A group of outstate legislators has proposed a ban on eminent domain for all but the most basic public purposes.
I agree that the state’s laws regarding eminent domain should be changed. The changes should make the process fairer for property owners and return eminent domain to its original purpose of re-development, rather than the development of virgin land. That’s why I’ve been working with the Governor’s Committee on Eminent Domain and with state legislators to make adjustments to state law that will continue to allow eminent domain to be used appropriately in places like the City of St. Louis, while preventing the types of abuses that have made headlines over the past several months.
Why should the City keep the tool of eminent domain?
The City of St. Louis has plenty of abandoned and deteriorating buildings and lots that are privately owned. These abandoned properties wreak havoc with our economy, havoc with quality of life in our neighborhoods, and havoc with our City budget. The City spends millions of dollars each year demolishing some vacant buildings and boarding up others, cutting weeds on vacant lots, attempting to keep vandals from committing various crimes on these properties, and citing properties for code violations — the same properties, again and again and again. We must be able to acquire these properties to assemble sites and put them back into productive use. We cannot afford to let them continue as economic and social liabilities.
In addition, the City needs new retail, business and residential development. And economic development these days means sites of 10-15 acres, not the 25-foot lots in which most of our City was originally developed.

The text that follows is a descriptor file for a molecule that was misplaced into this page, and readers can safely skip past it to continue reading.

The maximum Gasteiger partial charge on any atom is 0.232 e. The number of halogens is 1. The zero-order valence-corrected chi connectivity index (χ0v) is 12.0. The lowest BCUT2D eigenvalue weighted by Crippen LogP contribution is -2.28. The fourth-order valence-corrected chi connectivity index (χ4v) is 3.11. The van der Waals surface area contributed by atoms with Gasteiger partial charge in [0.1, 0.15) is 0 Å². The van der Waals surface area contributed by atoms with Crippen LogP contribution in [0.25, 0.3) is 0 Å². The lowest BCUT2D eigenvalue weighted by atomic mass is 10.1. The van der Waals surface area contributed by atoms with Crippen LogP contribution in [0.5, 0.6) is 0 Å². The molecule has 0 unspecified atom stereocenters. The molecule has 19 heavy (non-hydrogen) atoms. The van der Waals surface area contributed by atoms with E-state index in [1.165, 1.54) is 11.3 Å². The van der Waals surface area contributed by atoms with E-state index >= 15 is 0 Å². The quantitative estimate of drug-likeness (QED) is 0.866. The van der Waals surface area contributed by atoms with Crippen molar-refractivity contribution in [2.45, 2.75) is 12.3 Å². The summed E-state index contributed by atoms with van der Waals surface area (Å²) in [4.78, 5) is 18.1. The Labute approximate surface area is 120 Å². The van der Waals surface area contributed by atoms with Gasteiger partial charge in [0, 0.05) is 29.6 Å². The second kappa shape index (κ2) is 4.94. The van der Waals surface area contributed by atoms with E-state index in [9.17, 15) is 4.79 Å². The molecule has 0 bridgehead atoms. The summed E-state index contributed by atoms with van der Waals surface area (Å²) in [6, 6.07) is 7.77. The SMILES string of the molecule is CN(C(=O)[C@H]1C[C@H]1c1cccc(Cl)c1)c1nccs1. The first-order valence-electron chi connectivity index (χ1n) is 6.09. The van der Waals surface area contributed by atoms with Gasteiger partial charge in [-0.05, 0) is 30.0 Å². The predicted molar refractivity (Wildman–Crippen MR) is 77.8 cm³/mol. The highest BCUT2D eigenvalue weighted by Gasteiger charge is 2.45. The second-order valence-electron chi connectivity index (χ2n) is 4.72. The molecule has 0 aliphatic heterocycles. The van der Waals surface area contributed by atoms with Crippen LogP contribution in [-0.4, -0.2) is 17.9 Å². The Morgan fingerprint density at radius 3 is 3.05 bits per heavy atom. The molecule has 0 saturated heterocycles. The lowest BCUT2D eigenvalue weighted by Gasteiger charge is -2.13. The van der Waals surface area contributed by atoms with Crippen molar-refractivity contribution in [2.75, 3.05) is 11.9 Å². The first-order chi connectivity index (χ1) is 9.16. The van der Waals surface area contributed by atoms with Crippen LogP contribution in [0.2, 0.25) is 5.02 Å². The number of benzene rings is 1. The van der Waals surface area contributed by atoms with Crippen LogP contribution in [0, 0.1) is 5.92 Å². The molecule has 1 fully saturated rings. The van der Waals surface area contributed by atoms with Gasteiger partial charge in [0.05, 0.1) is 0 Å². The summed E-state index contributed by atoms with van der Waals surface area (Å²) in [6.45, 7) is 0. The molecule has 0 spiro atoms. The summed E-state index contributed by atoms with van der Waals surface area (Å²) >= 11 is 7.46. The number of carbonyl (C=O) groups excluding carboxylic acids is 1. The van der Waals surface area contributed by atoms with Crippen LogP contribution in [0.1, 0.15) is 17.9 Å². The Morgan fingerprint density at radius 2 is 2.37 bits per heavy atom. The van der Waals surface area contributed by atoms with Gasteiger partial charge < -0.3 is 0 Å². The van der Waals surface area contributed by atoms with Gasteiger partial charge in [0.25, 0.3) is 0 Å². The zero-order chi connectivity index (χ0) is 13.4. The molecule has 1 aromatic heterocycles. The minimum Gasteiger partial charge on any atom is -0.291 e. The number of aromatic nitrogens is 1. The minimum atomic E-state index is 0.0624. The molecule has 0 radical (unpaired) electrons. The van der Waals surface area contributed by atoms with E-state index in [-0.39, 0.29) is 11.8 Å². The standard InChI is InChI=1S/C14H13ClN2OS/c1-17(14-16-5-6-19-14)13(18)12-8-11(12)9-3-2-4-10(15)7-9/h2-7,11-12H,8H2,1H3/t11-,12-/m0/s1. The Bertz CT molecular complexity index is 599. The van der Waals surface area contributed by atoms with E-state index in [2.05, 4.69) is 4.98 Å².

A significant portion of the massive amounts of redevelopment activity that we have seen in here in the past four years would not have been possible without the use of eminent domain.
The City uses eminent domain sparingly, mostly to address problem properties and to clear up the titles of abandoned properties. We use it to assemble small lots into useful sites. Very rarely, we use it to acquire a non-problem property that is critical to a large development in an area plagued by problems.
Keep in mind:
Eminent domain is usually expensive. Property owners are often compensated with amounts far in excess of the value of their properties.
It is time consuming. It often takes years for the court process to be concluded.
And it is unpredictable.
As a result, eminent domain is only used in the City when it’s the only way to complete site assembly at a semi-reasonable price. And in most eminent domain cases, generous settlements are achieved prior to the court outcome.
Here’s the bottom line on eminent domain for the City: Any ban that failed to preserve the sorts of uses the City requires would stop our revitalization in its tracks.